University of Hertfordshire

By the same authors

View graph of relations
Original languageEnglish
Pages129
Number of pages1
Publication statusPublished - 2017
EventSchool of Life and Medical Sciences Research Conference - University of Hertfordshire, Hatfield, United Kingdom
Duration: 4 Apr 20174 Apr 2017

Conference

ConferenceSchool of Life and Medical Sciences Research Conference
CountryUnited Kingdom
CityHatfield
Period4/04/174/04/17

Abstract

Introduction: People with Type 2 Diabetes (T2DM) need to be able to access good quality information in order for them to be able to manage their condition (Weymann et al 2015) and to access accurate and up-to-date information about diet. Research suggests that most people with T2DM use the internet on a regular basis to find out about how to manage their condition. In addition research has shown that dietitians recommend their patients with T2DM to review specific websites (McClinchy et al 2016). Research utilising quality assessment tools that were developed to assess the quality of online information suggests that the quality of online health information accessed by people with T2DM is variable (Weymann et al 2015, Charnock et al 1999).
The aim of this study was to compare the quality of information about diet found on websites that were likely to have been accessed by people with T2DM with that found on websites recommended by dietitians to people with T2DM.
Methods: Ten websites that were identified using the search term ‘type 2 diabetes what should I eat’ and ten websites that were recommended by dietitians to people with T2DM identified in previous research (McClinchy et al 2016) were selected for analysis. Weymann’s quality criteria (Weymann et al 2015) and the tool DISCERN (Charnock et al 1999) were used to assess the quality of the information in the identified websites.
Results: Only seven from the ten websites on the dietitians’ recommended list (DRL) could be located. Both tools found similar overall agreement with the criteria. The Weymann tool had 61% agreement with quality criteria for the websites identified from the patients’ search (PS) and had 65% agreement with the quality criteria for the websites identified on the DRL, while the Discern tool had 65% agreement for the PS and 64% for the DRL. The lowest score was 31% with the Weymann tool and 33% with the Discern tool for a blog website (www.joybauer.com) identified from the PS. The highest score was for the NHS choices website www.nhs.uk, identified on both the PS and the DRL achieving 88% with the Weymann tool and 83% with the Discern tool. The lowest scoring website on the DRL was a charity diabetes education website (http://www.xperthealth.org.uk/) which scored 48% with the Weymann tool and 56% with the Discern tool.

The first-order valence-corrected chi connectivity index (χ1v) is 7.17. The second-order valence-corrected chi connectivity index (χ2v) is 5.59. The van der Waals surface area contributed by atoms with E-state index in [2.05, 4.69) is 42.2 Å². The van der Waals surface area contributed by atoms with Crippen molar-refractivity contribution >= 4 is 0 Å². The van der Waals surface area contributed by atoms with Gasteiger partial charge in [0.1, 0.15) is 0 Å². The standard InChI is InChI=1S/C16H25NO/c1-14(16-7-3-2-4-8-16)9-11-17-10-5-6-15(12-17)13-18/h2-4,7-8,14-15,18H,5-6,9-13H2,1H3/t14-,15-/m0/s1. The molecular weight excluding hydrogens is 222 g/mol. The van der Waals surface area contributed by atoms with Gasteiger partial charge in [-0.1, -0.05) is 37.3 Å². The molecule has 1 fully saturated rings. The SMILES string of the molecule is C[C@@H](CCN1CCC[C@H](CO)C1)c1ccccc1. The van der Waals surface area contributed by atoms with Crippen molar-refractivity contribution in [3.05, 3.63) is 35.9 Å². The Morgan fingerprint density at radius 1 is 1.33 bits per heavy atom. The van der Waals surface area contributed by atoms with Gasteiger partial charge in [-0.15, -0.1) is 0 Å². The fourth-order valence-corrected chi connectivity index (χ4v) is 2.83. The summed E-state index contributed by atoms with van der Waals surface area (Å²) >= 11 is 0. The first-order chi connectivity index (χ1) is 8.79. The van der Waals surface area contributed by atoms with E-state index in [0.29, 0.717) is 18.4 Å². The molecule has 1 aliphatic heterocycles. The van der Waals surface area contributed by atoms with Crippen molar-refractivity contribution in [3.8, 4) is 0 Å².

Discussion: Despite their development being 15 years apart both tools identified similar levels of quality across the two groups of websites with both identifying a blog website from the PS having the lowest score. Not all websites that had been recommended to patients by dietitians that had been accessible the previous year were still accessible. The range of quality was greatest in the PS which also included the website with the lowest score. However the PS included the highest scoring website that had also been identified on the DRL.
Conclusion: People with T2DM are able to use effective searching methods to find information online about what to eat however they may need assistance from healthcare professionals in the identification of sources which are of the highest quality.

References
Charnock, D., et al. (1999). DISCERN: an instrument for judging the quality of written consumer health information on treatment choices. Journal of epidemiology and community health 53: 105-111.

McClinchy, J., Kyeremateng,C., Dickinson, A., Wills, W., Jerome, L., (2016)
What Nutrition Information are Dietitians using with their Patients who have Type 2 Diabetes 17th International Congress of Dietetics 7-10th September Granada Spain Poster Communication Rev Esp Nutr Hum Diet. 20(Suppl. 1): 413 - 420
Weymann, N., et al. (2015). Quality of online information on type 2 diabetes: a cross-sectional study. Health Promotion International 30(4): 821-831.

ID: 13050326